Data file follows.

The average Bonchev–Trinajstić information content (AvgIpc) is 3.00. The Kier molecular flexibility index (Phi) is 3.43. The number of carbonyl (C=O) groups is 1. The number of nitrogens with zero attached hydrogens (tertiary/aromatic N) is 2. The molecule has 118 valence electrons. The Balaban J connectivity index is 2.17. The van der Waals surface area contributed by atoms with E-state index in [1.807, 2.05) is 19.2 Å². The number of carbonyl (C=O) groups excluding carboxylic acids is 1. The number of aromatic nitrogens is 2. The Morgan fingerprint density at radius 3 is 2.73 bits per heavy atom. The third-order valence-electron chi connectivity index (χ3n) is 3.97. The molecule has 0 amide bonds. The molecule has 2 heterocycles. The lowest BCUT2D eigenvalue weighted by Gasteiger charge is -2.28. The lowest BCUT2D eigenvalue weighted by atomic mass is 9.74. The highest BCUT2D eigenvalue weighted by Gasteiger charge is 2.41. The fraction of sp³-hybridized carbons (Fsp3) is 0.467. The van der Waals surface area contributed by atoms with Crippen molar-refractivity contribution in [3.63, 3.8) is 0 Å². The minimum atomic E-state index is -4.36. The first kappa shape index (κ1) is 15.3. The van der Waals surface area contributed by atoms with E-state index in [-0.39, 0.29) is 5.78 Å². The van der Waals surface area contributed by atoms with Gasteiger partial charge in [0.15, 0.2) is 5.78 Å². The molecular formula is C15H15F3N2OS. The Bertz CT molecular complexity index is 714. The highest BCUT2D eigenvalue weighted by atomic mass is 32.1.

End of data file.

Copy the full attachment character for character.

The average Bonchev–Trinajstić information content (AvgIpc) is 3.00. The Kier molecular flexibility index (Phi) is 3.43. The number of carbonyl (C=O) groups is 1. The number of nitrogens with zero attached hydrogens (tertiary/aromatic N) is 2. The molecule has 118 valence electrons. The Balaban J connectivity index is 2.17. The van der Waals surface area contributed by atoms with E-state index in [1.807, 2.05) is 19.2 Å². The number of carbonyl (C=O) groups excluding carboxylic acids is 1. The number of aromatic nitrogens is 2. The Morgan fingerprint density at radius 3 is 2.73 bits per heavy atom. The third-order valence-electron chi connectivity index (χ3n) is 3.97. The molecule has 0 amide bonds. The molecule has 2 heterocycles. The lowest BCUT2D eigenvalue weighted by Gasteiger charge is -2.28. The lowest BCUT2D eigenvalue weighted by atomic mass is 9.74. The highest BCUT2D eigenvalue weighted by Gasteiger charge is 2.41. The fraction of sp³-hybridized carbons (Fsp3) is 0.467. The van der Waals surface area contributed by atoms with Crippen molar-refractivity contribution in [3.63, 3.8) is 0 Å². The minimum atomic E-state index is -4.36. The first kappa shape index (κ1) is 15.3. The van der Waals surface area contributed by atoms with E-state index in [-0.39, 0.29) is 5.78 Å². The van der Waals surface area contributed by atoms with Gasteiger partial charge in [0.15, 0.2) is 5.78 Å². The molecular formula is C15H15F3N2OS. The Bertz CT molecular complexity index is 714. The highest BCUT2D eigenvalue weighted by atomic mass is 32.1.